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Cruising through the evolution of Miami’s LGBTQ dating scene

On the third floor of Miami University’s Shriver Center, tucked into a corner office, is the Miller Center for Student Disability Services (SDS). The space is decorated with art from local disabled artists and soft, flowing music fills the room.

“Who are you here to see?” asked the woman sitting at the reception desk. 

The three of us looked at each other.

“We have a meeting with Andy Zeisler,” Tim replied.

“Oh, Andy?” she said with widening eyes. “He’s a legend.”

J. Andrew Zeisler has been a part of the Miami community since 1984, first as an undergraduate student, then as the Director of Miami’s SDS.

Throughout his entire journey at the university, Zeisler has been an openly gay man. During his early years at Miami, he had to navigate the world of LGBTQ dating at a time when the university was far more conservative, and the AIDS epidemic was sweeping the nation.

“At the time, there wasn’t a lot of visible gay community at Miami,” Zeisler said. “It was kind of who you knew, really.”

Zeisler said in the 1980s, Miami’s LGBTQ community interacted differently than today.

“You know, when I was coming out, you didn’t have the apps, you didn’t have technology, you didn’t have cell phones,” Zeisler said. “The way you kind of met people was through eye contact, you know?” 

“There was, if you had an earring, if you did things that were a little counter to culture … and there was always that eye contact thing,” he added. “So if you’re walking down the street, and you see somebody, and then you kind of look back at them, and they look back at you, it’s like, ‘Okay.’”

Zeisler got his ears pierced during his sophomore year of college. He was a Resident Assistant on Western campus, which Zeisler considered to be Miami’s countercultural hub. He met his first boyfriend, Thomas, through a mutual friend.

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Zeisler said one of the biggest changes he’s noticed in the LGBTQ dating experience is not the romantic interactions, but rather how the sexual culture has changed.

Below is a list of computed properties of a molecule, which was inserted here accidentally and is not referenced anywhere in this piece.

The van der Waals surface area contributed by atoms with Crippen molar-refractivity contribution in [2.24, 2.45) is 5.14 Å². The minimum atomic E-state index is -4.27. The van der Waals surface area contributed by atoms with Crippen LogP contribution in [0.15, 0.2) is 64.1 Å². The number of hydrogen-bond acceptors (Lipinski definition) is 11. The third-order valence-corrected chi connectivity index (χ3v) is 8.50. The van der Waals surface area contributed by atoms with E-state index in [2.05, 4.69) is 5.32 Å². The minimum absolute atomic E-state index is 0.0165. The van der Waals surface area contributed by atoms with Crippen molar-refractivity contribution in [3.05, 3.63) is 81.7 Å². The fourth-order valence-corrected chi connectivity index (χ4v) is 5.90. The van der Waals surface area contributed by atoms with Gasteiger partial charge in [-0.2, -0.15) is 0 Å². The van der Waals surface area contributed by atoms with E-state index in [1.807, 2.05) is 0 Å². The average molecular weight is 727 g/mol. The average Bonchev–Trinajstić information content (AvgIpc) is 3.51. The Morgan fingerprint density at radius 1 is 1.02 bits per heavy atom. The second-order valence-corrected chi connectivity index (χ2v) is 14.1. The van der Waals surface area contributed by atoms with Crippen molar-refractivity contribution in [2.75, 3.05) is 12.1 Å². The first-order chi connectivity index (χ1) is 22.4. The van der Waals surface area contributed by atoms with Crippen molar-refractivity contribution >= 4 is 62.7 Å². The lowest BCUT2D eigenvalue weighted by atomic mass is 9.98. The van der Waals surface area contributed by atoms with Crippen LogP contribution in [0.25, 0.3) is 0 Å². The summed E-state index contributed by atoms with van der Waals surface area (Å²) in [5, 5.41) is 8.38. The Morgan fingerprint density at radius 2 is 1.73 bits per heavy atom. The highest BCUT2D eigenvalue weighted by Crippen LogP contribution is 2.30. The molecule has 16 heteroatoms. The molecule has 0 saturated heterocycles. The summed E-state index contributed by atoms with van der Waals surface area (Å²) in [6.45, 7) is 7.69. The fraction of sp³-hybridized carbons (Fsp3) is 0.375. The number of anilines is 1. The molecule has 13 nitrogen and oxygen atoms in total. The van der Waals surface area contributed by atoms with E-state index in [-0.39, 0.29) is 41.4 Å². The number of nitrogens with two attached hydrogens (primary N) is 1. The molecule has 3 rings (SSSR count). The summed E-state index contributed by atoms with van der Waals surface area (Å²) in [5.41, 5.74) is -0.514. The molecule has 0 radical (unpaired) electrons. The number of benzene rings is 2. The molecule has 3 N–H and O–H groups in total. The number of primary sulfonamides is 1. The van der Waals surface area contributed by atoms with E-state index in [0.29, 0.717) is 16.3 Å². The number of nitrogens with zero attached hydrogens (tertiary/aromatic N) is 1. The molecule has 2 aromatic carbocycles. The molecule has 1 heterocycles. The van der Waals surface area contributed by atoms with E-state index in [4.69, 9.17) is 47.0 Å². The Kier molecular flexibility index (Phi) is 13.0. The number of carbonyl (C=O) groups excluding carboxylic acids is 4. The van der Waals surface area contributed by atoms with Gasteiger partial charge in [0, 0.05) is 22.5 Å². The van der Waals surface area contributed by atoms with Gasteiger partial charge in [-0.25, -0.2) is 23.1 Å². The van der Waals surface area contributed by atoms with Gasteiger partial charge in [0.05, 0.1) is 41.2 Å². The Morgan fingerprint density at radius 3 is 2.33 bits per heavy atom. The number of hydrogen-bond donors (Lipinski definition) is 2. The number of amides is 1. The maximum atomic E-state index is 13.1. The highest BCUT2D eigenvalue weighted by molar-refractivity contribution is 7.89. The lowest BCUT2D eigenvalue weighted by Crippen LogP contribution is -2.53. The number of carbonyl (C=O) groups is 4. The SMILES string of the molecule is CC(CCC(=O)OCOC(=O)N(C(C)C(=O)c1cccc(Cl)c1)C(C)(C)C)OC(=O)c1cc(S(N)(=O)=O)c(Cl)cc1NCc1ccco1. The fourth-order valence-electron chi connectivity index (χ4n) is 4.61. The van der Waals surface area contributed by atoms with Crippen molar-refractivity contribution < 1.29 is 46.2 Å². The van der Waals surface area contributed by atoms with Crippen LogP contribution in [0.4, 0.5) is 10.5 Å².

“The big change is technology,” Zeisler said. “There’s all kinds of other ways to meet folks.”

In the 1980s, cruising, or the act of seeking out sexual partners in public places, was common in the gay community, Zeisler said. Now, that experience is completely different.

“You’re doing the same things with apps now,” Zeisler said, “so [cruising] is a culture that no longer exists. The internet has changed everything.”

Junior psychology and international studies double major Cody Vandergrift has previously used the gay dating app Grindr.

“The people on [Grindr] are very, like, demeaning and not respectful,” Vandergrift said. “They’re just there for a hook-up … it’s usually a one-time thing. Then, it’s done.”

“I feel like Grindr has sexualized the whole dating experience for gay people,” Vandergrift added. “With Grindr, you have sex, you get to know the person, and then maybe a relationship forms or you become friends. But usually, you don’t know the person.”

Although Vandergrift has used Grindr, he met his current boyfriend at Bar 1868’s Drag Night. First, the boys shared prolonged eye contact during the performance. Then, the two exchanged winks from across the bar. Cody’s boyfriend introduced himself after that, and the rest is history.

Tinder is another popular dating app, but it doesn’t share Grindr’s reputation for being reserved exclusively for anonymous hook-ups.

Sophomore biology major Maddie Rennie has a good friend who met her current girlfriend of four months on Tinder, but Rennie thinks success stories like her friend’s are few and far between.

“At first, I thought it was cool, and I liked to swipe because it was entertaining,” Rennie said. “But now, I just think it is so unrealistic to find anything real on there. I’ve tried so many times, and it just does not end up working out.”

Although Rennie is frequently disappointed with certain aspects of the digital dating scene, Zeisler doesn’t think it’s all bad. 

From backward glances and contemplating the meaning of a pierced ear, to gay dating in the digital age, Zeisler’s 30-year watch over Miami’s red bricks has allowed him to bear witness to one constant: improvement.

“This campus is so much more inclusive and accessible [than it used to be],” Zeisler said. “Do we have work to do? Yeah, we always have work to do, but it’s nowhere near where it was.”

Zeisler acknowledges that while the Miami LGBTQ community has strengthened, it can always grow stronger.

“It’s the same for the gay community,” Zeisler added. “We’ve seen so much progress that’s happened over the years. That will continue to happen.”